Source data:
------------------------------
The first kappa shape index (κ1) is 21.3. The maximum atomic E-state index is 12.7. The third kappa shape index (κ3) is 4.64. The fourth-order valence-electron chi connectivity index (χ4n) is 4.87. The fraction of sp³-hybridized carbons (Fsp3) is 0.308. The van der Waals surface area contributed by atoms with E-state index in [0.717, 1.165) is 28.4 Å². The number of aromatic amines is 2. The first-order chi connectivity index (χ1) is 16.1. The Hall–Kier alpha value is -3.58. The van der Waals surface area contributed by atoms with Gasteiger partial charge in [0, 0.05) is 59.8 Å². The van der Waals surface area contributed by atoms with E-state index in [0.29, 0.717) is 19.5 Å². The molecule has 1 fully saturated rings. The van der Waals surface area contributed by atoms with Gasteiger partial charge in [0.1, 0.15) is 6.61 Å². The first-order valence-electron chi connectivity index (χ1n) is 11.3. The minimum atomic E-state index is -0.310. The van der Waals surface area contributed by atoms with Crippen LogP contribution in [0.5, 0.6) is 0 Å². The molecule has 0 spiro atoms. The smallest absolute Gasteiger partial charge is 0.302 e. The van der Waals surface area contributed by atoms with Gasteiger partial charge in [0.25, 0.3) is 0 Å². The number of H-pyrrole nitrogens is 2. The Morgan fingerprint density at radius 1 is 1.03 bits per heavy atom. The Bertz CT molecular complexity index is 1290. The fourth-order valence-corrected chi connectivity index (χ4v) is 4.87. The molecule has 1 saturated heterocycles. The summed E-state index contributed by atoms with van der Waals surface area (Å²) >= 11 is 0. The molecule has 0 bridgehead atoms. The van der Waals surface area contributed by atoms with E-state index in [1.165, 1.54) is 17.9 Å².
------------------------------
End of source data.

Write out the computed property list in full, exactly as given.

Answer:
The first kappa shape index (κ1) is 21.3. The maximum atomic E-state index is 12.7. The third kappa shape index (κ3) is 4.64. The fourth-order valence-electron chi connectivity index (χ4n) is 4.87. The fraction of sp³-hybridized carbons (Fsp3) is 0.308. The van der Waals surface area contributed by atoms with E-state index in [0.717, 1.165) is 28.4 Å². The number of aromatic amines is 2. The first-order chi connectivity index (χ1) is 16.1. The Hall–Kier alpha value is -3.58. The van der Waals surface area contributed by atoms with Gasteiger partial charge in [0, 0.05) is 59.8 Å². The van der Waals surface area contributed by atoms with E-state index in [0.29, 0.717) is 19.5 Å². The molecule has 1 fully saturated rings. The van der Waals surface area contributed by atoms with Gasteiger partial charge in [0.1, 0.15) is 6.61 Å². The first-order valence-electron chi connectivity index (χ1n) is 11.3. The minimum atomic E-state index is -0.310. The van der Waals surface area contributed by atoms with Crippen LogP contribution in [0.5, 0.6) is 0 Å². The molecule has 0 spiro atoms. The smallest absolute Gasteiger partial charge is 0.302 e. The van der Waals surface area contributed by atoms with Gasteiger partial charge in [0.25, 0.3) is 0 Å². The number of H-pyrrole nitrogens is 2. The Morgan fingerprint density at radius 1 is 1.03 bits per heavy atom. The Bertz CT molecular complexity index is 1290. The fourth-order valence-corrected chi connectivity index (χ4v) is 4.87. The molecule has 1 saturated heterocycles. The summed E-state index contributed by atoms with van der Waals surface area (Å²) >= 11 is 0. The molecule has 0 bridgehead atoms. The van der Waals surface area contributed by atoms with E-state index in [1.165, 1.54) is 17.9 Å².